Fran Hunter and her daughter, Cassie, are incomers to Shetland, although her ex-husband, Duncan, is a local. Fran has moved them both to Shetland so that she can bring Cassie up in a nicer environment and also so that she can have some kind of relationship with her father.
It's Fran who discovers the body of a teenage neighbour, Catherine Ross, in a field. Catherine and her father, Euan, are also incomers having moved there after the death of his wife. Suspicion immediately falls upon Magnus Tait, a simple, almost retarded, man who lives alone. Catherine and her friend Sally Henry had made a drunken visit to his house on New Year's Eve, a couple of days previously. As he had been the main suspect in the disappearance of young girl, Catriona Bruce, eight years ago, who was never found, it's obvious that he is suspect number one now.
Inspector Jimmy Perez is called in to investigate but has to make way for another team from Aberdeen, although he is still heavily involved. He is not happy about Magnus being the main suspect. Something doesn't sit right. There are few similarities between the two cases and several things happen which Magnus would not be capable of. But there are therefore many other suspects, boys the girl knew, a teacher, other adults who might be harbouring secrets. How can Perez and Taylor, the Aberdeen detective, possibly find a killer when no one wants to talk?
Yet another excellent crime author discovered. Having read about this series on several other blogs I had a feeling I would like these books set in Shetland - and I really did! There's an excellent sense of place, of a very long Viking history with the background the Up Helly Aa fire festival, of bleak, wind-swept, snowy winters and it's all rather beguiling. There's also a strong sense of the 'them and us' syndrome you get on remote islands. People are drawn there for the lifestyle but how long does it take to fit in or be thought of as a local? Answer: many generations!
The detective in this series, Jimmy Perez, is an interesting creation. Scruffy, describing himself as 'emotionally incontinent', he is from Fair Isle where his family still live. His mother would like him to buy a croft and settle back there and, truthfully, Jimmy is tempted by such an idyllic life. There's also a theory about the oddness of his Spanish surname which is interesting to read.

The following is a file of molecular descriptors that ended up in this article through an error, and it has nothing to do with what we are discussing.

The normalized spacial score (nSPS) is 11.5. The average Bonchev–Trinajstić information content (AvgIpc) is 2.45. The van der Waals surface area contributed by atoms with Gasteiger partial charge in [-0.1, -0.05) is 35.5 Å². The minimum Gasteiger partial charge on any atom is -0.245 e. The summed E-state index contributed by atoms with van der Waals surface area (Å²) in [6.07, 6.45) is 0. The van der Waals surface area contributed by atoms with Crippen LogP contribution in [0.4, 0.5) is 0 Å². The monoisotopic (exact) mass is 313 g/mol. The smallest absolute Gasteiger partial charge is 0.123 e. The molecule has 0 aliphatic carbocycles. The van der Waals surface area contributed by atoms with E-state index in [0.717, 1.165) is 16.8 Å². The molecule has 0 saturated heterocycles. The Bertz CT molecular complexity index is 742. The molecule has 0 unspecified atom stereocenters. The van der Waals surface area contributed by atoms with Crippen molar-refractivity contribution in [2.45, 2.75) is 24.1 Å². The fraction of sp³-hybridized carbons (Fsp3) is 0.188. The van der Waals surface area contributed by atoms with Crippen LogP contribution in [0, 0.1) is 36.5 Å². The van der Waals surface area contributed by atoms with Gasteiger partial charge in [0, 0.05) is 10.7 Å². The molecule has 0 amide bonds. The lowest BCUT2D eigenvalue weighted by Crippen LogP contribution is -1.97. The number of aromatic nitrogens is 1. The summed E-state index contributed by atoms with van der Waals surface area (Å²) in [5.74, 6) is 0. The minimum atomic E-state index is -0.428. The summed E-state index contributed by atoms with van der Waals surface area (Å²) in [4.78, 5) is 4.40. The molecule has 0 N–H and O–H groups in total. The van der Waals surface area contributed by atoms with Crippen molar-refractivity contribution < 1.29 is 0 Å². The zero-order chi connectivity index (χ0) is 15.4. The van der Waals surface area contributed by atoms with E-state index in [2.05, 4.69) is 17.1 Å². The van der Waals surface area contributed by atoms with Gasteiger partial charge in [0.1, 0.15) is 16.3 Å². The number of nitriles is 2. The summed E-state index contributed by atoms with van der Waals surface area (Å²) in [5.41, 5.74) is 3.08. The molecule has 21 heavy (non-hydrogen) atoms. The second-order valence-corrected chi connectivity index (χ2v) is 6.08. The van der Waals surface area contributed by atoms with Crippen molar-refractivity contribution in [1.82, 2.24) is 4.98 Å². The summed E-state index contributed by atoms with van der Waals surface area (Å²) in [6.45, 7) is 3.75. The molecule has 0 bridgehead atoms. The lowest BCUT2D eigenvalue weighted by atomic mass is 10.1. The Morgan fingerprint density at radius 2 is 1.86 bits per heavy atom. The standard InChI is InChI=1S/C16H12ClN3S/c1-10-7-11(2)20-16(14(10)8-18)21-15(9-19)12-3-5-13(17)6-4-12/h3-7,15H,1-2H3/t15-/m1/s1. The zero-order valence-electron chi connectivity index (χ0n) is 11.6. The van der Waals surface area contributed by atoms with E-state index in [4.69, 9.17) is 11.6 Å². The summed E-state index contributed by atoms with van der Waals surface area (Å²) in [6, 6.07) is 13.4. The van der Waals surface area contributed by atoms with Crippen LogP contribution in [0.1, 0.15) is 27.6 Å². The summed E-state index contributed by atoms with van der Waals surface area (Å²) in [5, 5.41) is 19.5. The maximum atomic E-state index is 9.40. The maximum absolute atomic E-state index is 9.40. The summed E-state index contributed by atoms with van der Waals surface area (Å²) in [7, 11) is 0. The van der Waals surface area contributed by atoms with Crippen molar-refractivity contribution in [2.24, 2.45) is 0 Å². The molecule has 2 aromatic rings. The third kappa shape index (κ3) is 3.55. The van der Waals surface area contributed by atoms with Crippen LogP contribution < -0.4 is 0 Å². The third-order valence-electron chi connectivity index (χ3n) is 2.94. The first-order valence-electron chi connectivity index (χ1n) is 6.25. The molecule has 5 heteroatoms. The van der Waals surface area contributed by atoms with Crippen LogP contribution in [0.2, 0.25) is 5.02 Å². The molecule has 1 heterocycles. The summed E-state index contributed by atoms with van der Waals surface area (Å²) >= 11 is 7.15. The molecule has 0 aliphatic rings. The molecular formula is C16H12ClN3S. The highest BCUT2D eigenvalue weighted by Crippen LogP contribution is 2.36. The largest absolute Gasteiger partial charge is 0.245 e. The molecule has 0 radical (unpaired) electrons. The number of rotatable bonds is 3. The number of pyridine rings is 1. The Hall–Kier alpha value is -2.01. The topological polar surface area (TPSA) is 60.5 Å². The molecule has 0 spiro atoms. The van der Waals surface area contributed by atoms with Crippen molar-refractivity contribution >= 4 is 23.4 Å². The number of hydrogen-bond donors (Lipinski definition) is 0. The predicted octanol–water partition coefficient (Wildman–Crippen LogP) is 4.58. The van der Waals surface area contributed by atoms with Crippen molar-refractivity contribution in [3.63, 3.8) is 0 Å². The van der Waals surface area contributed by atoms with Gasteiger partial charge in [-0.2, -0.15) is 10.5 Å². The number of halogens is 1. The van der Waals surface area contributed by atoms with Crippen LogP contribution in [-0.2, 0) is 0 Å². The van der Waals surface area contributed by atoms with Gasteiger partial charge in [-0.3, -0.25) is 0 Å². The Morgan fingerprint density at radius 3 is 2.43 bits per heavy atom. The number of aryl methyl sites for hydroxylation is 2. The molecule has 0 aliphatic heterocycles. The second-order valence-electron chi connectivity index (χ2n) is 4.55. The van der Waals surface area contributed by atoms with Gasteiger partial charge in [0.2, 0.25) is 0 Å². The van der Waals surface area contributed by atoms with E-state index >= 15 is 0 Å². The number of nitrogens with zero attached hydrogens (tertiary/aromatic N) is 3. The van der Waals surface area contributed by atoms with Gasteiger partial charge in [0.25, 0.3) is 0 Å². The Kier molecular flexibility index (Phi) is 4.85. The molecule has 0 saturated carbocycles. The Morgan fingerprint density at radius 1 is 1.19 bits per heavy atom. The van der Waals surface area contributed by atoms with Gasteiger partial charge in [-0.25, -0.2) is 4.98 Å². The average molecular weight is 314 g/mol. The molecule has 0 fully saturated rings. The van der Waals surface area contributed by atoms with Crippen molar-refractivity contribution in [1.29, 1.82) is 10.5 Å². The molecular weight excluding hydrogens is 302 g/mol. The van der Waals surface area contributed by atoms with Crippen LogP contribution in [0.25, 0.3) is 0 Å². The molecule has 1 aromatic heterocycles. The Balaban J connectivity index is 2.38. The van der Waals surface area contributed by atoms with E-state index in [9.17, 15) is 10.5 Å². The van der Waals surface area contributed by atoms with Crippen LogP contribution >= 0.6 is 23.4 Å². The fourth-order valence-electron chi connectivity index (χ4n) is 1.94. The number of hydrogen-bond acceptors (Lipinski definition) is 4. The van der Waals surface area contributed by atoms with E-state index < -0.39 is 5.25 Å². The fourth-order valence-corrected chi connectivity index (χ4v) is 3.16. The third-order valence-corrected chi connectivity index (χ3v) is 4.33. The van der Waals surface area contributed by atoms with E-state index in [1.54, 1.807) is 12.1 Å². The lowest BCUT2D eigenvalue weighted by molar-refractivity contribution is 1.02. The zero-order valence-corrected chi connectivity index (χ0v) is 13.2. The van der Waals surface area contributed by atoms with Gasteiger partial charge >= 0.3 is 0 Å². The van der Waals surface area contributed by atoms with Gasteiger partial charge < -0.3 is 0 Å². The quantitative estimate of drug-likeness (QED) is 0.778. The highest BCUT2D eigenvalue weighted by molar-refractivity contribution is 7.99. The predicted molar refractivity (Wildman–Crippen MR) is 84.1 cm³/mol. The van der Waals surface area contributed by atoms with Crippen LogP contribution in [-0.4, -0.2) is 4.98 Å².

As to the crime itself, the murder of Catherine Ross, the resolution came as a complete surprise to me. Which is always a good thing as far as I'm concerned, I don't mind guessing the culprit early on but it's more fun when you have no idea and get quite a shock.
This was a nice, complicated crime novel with an excellent sense of place and the people who live there. I shall definitely be continuing with the series and hope that subsequent books are equally as good as this one.
Sadly, although the Persephone challenge doesn't finish until Sunday, I know I won't have time to read a book before then. I've got several busy days coming up which include my birthday (surely I can't be yet another year older already?) and grandson minding... all great fun but little time for reading I fear. I have, however, just put two recommended Persephones on reserve from the library so I will be reading those within the next few weeks, so it's not a complete washout. And hopefully, one of these days, I *will* get to do one of these short challenges!